In "A Valediction: Forbidding Mourning", John Donne describes a perfect and unchangeable love between two people. Throughout the poem he skillfully compares the love of the speaker and his lady to things that seem completely different to the love between them. Aside from metaphors and similes, Donne conveys double-meanings by using connotation and denotation.
To understand the meaning of the poem you must first know the denotive meanings of the vocabulary. In the title "valediction" is the act of bidding farewell. Mourning is grieving or lamenting a loss. In line 7 "profanation" means unreligiously or in poor taste. In line 8 laity refers to non-cleric people. In line 11 trepidation is a tremulous motion. In line 12 innocent means free of guilt. In line 13 sublunary refers to being below the moon. And in line 16 elemented is related to or being the basic or essential constituent of something.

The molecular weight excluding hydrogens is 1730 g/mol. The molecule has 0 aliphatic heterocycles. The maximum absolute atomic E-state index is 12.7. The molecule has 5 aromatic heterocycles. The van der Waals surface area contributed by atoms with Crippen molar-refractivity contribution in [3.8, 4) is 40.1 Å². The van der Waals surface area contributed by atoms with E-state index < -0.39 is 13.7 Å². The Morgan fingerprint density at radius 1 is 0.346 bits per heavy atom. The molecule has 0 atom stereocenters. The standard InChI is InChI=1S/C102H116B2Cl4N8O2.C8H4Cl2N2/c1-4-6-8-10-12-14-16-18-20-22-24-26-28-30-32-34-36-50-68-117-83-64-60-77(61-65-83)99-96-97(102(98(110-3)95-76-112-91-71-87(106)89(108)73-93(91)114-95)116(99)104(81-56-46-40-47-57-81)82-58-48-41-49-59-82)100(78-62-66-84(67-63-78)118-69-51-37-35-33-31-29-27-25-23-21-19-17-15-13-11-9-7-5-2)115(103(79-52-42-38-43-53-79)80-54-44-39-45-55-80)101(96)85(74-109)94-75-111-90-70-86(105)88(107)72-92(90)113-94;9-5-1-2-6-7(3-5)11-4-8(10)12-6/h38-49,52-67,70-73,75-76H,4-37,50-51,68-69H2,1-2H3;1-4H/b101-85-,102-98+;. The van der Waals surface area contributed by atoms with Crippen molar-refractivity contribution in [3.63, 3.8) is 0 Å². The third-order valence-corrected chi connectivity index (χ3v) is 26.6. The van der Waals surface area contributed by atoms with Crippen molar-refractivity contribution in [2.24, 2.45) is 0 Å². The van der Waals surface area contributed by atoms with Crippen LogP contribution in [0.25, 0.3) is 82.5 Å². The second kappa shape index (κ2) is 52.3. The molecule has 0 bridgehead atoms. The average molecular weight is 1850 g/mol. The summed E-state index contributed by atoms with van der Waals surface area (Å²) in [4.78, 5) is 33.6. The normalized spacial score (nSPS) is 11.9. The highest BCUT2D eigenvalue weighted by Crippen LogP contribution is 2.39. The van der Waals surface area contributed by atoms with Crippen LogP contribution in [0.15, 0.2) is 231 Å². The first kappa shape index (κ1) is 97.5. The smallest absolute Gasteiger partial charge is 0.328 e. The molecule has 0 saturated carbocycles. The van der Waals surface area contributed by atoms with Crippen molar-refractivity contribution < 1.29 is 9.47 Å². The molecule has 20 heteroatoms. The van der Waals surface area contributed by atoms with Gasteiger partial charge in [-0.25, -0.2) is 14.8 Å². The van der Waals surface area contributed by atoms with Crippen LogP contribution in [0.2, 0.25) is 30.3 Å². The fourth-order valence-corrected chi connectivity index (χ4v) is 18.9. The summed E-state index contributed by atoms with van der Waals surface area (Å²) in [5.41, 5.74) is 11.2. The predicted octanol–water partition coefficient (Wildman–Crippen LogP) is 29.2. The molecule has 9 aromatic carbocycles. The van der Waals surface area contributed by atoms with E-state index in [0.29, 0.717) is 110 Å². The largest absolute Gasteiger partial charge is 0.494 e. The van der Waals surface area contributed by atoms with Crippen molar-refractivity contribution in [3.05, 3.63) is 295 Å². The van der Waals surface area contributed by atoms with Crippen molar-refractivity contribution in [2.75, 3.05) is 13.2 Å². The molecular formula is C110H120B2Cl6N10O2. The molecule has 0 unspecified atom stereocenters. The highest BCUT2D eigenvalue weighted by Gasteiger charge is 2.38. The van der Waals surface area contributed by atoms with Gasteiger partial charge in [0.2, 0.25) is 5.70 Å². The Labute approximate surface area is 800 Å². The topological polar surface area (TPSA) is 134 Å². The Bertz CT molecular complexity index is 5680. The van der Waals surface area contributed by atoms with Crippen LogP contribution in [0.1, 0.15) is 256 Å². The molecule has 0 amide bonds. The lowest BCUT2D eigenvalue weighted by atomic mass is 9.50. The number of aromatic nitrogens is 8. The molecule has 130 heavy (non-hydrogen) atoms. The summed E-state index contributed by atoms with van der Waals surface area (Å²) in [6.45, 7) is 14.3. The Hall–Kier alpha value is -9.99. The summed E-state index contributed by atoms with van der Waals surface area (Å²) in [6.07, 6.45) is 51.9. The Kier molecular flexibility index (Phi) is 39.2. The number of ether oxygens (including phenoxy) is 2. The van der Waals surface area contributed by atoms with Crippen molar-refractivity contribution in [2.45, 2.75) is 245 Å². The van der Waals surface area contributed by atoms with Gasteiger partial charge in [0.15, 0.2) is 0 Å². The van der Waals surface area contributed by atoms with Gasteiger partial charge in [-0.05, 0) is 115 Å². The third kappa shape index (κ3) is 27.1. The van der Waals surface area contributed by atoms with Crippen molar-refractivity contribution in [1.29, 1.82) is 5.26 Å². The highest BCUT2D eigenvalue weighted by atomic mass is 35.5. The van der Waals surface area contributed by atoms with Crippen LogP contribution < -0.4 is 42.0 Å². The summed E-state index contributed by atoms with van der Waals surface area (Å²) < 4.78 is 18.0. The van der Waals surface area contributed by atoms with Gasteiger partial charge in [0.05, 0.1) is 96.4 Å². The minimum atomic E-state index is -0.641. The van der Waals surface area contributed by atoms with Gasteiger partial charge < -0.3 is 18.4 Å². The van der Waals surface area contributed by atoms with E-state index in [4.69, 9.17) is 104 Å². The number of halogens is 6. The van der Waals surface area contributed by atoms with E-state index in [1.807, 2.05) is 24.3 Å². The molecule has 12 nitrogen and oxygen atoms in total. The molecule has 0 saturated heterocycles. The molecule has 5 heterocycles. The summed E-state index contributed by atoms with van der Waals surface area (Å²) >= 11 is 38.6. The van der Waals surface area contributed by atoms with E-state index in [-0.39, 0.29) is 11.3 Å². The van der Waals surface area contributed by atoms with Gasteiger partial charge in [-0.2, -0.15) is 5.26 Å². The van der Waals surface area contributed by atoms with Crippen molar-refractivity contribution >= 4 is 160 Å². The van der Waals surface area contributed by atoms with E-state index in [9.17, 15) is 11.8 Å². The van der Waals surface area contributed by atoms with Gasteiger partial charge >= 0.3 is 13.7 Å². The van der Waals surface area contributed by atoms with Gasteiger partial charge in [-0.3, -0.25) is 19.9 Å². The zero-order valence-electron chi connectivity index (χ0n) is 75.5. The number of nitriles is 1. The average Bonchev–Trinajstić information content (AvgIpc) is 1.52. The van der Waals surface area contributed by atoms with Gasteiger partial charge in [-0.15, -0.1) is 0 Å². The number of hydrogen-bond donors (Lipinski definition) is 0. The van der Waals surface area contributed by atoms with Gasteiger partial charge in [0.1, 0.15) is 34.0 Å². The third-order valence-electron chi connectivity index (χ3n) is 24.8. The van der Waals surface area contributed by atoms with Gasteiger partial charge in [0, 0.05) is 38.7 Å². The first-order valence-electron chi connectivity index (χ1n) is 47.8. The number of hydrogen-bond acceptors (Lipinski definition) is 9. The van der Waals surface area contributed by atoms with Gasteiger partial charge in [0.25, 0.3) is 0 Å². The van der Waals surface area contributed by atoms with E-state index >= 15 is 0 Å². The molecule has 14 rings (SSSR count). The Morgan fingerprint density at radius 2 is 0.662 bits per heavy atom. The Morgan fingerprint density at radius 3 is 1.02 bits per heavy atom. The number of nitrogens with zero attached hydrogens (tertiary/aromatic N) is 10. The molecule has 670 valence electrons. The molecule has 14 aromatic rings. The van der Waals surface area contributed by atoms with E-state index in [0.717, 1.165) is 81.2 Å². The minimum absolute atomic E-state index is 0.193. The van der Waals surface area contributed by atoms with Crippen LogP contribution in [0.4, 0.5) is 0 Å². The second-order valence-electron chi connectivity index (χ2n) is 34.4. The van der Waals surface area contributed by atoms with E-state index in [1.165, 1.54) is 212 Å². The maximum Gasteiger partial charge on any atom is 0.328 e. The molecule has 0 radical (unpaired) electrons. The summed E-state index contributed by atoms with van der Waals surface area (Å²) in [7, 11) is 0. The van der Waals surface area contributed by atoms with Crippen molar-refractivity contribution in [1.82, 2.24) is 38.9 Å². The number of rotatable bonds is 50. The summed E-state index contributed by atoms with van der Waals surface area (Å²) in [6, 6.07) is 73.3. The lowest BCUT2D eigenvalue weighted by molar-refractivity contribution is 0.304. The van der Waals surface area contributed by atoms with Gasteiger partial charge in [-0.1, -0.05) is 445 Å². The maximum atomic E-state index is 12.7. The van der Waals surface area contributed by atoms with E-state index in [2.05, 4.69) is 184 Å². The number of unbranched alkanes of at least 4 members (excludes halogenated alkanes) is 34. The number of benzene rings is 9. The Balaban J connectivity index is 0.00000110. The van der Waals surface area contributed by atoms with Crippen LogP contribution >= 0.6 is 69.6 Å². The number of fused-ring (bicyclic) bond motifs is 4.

Donne makes an analogy in the first stanza when he compares the approaching seperation of the lovers to death. The speaker compares his parting from his lover to the parting of the soul from a virtuous man at death. According to the speaker, "virtuous men pass mildly away" because the virtue in their lives has promised them glory and happiness in the afterlife. They die in peace without fear or emotion.
The speaker thinks that it would be a "profanation" to reveal the love he shares with his lady. It would be similar to priests revealing the mysteries and secrets of their faith to the "laity: or regular people. If they publicly display their grief upon their seperation, he feels it would taint the love he shares with his wife by being no better than the love of ordinary people. Donne pleads with his lady to accept his departure.